Just in terms of the screenplay, Rings fails. If handled in the hands of a more experienced horror director, such as James Wan, and presented with a cast that actually has some sort of acting capabilities, this film still wouldn’t have worked. Nobody, no matter how talented they are in the horror genre, could’ve successfully created something scary based on the script they have to work with. Every line is corny and nonsensical, the characters are walking cardboard cutouts, and I’m not even sure this film tried to at least be a little scary. There’s some grisly imagery, sure, but most of it occurs in flashes, frequently as a dream sequence, so they never stick around long enough to work. That’s about the only effort this film puts in to being a horror film, as the rest of the runtime compromises entirely of walking, talking, running and breaking into places.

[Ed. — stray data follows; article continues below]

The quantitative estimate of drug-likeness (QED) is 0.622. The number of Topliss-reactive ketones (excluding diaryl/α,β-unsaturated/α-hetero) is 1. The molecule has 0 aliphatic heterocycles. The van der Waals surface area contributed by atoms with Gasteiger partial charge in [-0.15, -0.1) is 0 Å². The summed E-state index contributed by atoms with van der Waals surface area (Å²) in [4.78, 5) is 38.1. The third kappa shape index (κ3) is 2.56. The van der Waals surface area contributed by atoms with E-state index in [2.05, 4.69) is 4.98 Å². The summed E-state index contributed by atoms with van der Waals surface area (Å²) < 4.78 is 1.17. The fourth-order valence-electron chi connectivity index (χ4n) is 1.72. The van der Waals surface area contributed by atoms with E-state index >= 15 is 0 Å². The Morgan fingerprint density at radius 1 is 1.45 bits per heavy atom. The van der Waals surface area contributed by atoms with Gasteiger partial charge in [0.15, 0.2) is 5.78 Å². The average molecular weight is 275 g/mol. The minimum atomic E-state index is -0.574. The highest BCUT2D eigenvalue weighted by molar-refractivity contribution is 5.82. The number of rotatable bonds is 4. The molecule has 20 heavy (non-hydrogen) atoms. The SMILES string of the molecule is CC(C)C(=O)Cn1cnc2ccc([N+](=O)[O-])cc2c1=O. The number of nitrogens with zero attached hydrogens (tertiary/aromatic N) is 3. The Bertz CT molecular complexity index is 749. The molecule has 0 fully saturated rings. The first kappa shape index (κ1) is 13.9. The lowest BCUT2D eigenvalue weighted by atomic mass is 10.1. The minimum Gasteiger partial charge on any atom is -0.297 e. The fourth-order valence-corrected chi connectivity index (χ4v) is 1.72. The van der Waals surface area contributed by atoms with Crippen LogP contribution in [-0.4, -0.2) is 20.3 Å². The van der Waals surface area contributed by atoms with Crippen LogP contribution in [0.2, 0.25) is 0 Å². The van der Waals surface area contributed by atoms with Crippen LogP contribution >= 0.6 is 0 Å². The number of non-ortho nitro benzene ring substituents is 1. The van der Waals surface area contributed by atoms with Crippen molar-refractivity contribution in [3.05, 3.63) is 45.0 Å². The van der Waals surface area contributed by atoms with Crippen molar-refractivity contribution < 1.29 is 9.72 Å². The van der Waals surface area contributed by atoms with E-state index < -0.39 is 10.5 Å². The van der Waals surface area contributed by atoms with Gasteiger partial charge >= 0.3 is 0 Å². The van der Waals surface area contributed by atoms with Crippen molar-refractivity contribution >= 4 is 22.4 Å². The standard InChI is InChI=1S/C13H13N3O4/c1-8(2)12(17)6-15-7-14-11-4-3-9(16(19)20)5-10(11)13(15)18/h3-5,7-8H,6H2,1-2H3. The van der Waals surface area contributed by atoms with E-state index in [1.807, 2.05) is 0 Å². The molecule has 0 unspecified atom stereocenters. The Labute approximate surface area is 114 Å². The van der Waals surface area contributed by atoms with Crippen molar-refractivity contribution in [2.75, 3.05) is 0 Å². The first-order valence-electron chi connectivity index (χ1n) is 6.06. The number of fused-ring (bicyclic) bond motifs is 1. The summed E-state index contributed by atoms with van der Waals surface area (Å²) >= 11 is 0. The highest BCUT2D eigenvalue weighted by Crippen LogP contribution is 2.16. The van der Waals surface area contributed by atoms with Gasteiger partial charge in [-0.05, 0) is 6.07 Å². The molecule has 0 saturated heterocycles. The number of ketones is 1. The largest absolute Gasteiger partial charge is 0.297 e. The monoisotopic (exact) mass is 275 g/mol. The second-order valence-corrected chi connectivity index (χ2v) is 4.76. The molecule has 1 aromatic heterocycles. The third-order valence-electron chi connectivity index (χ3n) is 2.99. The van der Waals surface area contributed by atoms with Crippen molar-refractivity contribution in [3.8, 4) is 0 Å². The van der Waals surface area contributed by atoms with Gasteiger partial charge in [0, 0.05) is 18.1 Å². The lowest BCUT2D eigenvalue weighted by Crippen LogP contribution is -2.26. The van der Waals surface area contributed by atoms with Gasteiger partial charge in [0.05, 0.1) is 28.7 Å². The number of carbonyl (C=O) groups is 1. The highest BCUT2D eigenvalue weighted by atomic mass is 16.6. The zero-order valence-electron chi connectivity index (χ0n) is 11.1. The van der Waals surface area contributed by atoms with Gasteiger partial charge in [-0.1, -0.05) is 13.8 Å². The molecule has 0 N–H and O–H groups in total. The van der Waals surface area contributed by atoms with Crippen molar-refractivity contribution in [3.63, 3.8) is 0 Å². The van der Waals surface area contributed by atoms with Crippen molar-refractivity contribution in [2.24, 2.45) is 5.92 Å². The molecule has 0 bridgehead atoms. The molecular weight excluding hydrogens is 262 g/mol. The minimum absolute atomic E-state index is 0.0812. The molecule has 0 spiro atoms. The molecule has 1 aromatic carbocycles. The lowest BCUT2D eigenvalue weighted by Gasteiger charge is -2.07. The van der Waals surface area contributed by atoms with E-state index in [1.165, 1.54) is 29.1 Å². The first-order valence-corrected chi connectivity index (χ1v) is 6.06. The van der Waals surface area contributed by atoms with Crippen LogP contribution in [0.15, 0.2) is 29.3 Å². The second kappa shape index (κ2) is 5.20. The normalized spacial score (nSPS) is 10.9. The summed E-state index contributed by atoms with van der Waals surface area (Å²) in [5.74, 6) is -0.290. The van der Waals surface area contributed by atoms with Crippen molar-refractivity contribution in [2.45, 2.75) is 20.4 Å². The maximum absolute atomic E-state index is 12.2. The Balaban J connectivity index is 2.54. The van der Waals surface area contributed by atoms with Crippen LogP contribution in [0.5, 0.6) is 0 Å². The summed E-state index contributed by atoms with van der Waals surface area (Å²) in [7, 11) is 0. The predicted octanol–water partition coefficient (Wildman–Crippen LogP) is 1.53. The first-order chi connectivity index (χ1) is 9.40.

Aesthetically speaking, the colour pallet and the set design are devoid of colour, visually draining in the worst way possible. Taking away from the liveliness of reality and replacing it with a bleak outlook at life can work, especially in the genre of horror, but with Rings, every shot is just dull. There’s a distinct lack of creativity to be found here, no effort put into anything. The Conjuring 2 was not only one of the best films of 2016, but I’d even go so far as to say one of the best horror films of all time. The sets, costumes and lighting were all used in a way to effectively increase the tension, playing tricks on your mind and instilling a sense of unease throughout the entire runtime. Rings, on the other hand, feels like the cast and crew just rocked up at whatever location they could book five minutes prior to filming.